Gist of EPW July Week 4, 2021

The Economic and Political Weekly (EPW) is an important source of study material for IAS, especially for the current affairs segment. In this section, we give you the gist of the EPW magazine every week. The important topics covered in the weekly are analyzed and explained in a simple language, all from a UPSC perspective.

1. The FPTC Act, 2020: A Blinkered Vision
2. A New Ministry for Cooperation

1. The FPTC Act, 2020: A Blinkered Vision


The article highlights APMC markets’ travails in the post-reform ­period focusing on procurement practices followed by the organised firms.


  • The Farmers’ Produce Trade and Commerce Act, 2020 desires to overcome resistance from the states on agricultural marketing reforms, and give farmers the freedom to sell their harvest. 
  • The Farmers (Empowerment and Protection) Agreement on Price Assurance and Farm Services Act, 2020 has restricted the jurisdiction of Agricultural Produce Market Committee (APMC) markets to its premises only, allowing orga­nised firms such as supermarkets and processing firms to resort to direct sourcing from farmers, preferably using contract farming. 
  • Further, the Essential Commodities Act was also amended to facilitate hassle-free movement of an expanded list of agricultural commodities. 
  • The three acts are expected to encourage investment by organised firms in developing an integrated supply chain that would help smallholders with better price discovery in a ‘one nation, one market’ system.

Also read: Farm Acts 2020

APMC Market

  • The journey of APMC markets started with the APMC Act, which was instituted in the late 1920s with a mandate to sell agricultural produce in these designated markets only in order to protect farmers from uns­crupulous traders and moneylenders. 
  • APMC markets remained a key plank of the success of the green revolution by providing an assured market for produce at prefixed prices, which incenti­vised farmers to adopt the technology.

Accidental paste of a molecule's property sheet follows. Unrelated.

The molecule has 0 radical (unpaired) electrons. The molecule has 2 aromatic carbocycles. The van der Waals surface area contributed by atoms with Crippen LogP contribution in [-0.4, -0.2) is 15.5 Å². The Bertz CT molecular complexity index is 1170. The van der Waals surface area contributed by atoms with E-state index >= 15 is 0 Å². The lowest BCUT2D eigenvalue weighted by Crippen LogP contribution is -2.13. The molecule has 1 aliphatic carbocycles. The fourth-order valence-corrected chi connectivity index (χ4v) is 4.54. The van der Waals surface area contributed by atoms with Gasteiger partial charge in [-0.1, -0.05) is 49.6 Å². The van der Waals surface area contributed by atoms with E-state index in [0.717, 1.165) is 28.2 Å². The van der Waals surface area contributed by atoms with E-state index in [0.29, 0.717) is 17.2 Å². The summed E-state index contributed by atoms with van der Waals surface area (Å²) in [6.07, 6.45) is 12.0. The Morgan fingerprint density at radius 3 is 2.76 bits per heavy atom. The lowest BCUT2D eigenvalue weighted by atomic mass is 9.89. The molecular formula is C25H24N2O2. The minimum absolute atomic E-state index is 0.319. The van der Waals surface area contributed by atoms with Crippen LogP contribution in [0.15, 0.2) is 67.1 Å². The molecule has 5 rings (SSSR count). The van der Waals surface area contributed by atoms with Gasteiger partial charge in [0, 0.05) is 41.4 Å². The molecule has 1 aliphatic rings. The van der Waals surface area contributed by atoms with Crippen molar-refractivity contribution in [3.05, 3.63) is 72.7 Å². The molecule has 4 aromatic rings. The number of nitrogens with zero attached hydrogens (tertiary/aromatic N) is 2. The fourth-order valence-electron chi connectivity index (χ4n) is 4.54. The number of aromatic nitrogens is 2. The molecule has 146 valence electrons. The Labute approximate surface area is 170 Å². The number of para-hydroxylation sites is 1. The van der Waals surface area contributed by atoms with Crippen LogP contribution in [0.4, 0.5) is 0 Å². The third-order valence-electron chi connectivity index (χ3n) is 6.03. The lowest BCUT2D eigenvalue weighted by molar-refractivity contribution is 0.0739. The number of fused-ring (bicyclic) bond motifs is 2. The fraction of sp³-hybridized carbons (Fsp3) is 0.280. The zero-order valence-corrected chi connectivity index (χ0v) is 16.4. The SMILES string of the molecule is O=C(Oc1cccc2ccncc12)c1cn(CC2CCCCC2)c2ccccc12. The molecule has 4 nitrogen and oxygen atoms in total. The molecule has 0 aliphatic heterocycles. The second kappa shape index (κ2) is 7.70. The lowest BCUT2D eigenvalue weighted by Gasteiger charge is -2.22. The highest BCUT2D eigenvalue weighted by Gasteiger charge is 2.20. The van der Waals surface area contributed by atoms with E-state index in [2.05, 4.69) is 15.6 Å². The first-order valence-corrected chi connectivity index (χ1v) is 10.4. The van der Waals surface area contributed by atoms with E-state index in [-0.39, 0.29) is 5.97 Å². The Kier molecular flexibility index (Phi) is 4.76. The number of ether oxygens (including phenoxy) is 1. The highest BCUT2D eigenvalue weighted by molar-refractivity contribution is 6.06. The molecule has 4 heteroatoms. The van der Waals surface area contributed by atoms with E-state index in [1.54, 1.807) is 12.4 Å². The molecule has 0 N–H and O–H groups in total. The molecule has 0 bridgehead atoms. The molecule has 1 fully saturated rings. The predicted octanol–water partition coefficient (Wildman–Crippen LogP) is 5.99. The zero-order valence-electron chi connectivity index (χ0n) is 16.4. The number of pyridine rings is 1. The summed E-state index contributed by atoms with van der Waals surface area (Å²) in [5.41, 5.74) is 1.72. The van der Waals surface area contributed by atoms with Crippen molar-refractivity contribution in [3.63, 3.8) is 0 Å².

• The APMC markets continued to enjoy unstinted public support until the early 1990s, as the expansion of such markets kept pace with agricultural output gro­wth.
  • Recent Trends 
    • The past three decades have witnessed a gradual decline of APMC markets.
    • The APMC markets are also unevenly distributed, with one such market covering as many as 146 villages in Andhra Pradesh as against only 17 villages in Uttar Pradesh. 
    • The quality of infrastructure in APMC mar­kets is inadequate even as the consumption basket of the average Indian has gradually moved in favour of high-value crops. Most of these markets lack auction platforms, proper grading, storage, and drying facilities, often resulting in wastages (Ministry of Agriculture 2013).


  • APMC Act 2003
    • The clauses in the act include provisions of contract farming, private wholesale market and direct purchase from farmers outside APMC markets, all under the APMC regulations. However, the implementation of these reforms was highly uneven. 
    • Until 2015, only 18 states amended their respective APMC acts and only 10 implemented them (Purohit 2016).
  • Agricultural Produce and Livestock Marketing Act
    • Agricultural Produce and Livestock Marketing (Promotion and Facilitation) Act was introduced in 2017 to improve agri-marketing both ­inside and outside APMC markets.
    • It included inter alia, doing away with the requirement of shops for commission agents to foster competition within APMC markets, removing the marketing of fresh produce from the mandate of APMC markets and declaring the entire state as a single market area. 
  • Farmers’ Produce Trade and Commerce Act
    • The FPTC Act, 2020, which took away the power to implement reforms from the states, proposed to limit the jurisdiction of APMC markets to only their scheduled area.
    • The act addressed the issues of conflict of interest that come in the way of promoting alternative marketing channels outside the designated area of the APMC markets.
    • The act further proposed doing away with mandi taxes on actors sourcing produce from outside APMC markets, while maintaining the status quo inside the markets. Advocates of the act argued that freed from the control of the APMC, the organised firms would invest in the supply chain, giving farmers the freedom to sell their produce at better prices.

Organised Firms Procurement Practices

  • The procurement practices followed by organised firms indicates that exclusion happens at several levels.
  • The first level of exclusion happens through the geographic placement of the supply chain as these firms insert their supply chains only in resource-endowed areas closer to the urban centres.
  • The second-level marginalisation happens at the choice of the farmers. In such supply chains, contracts offered by actors such as supermarkets are devoid of any resource provision and without any commitment from either party to buy or sell their produce.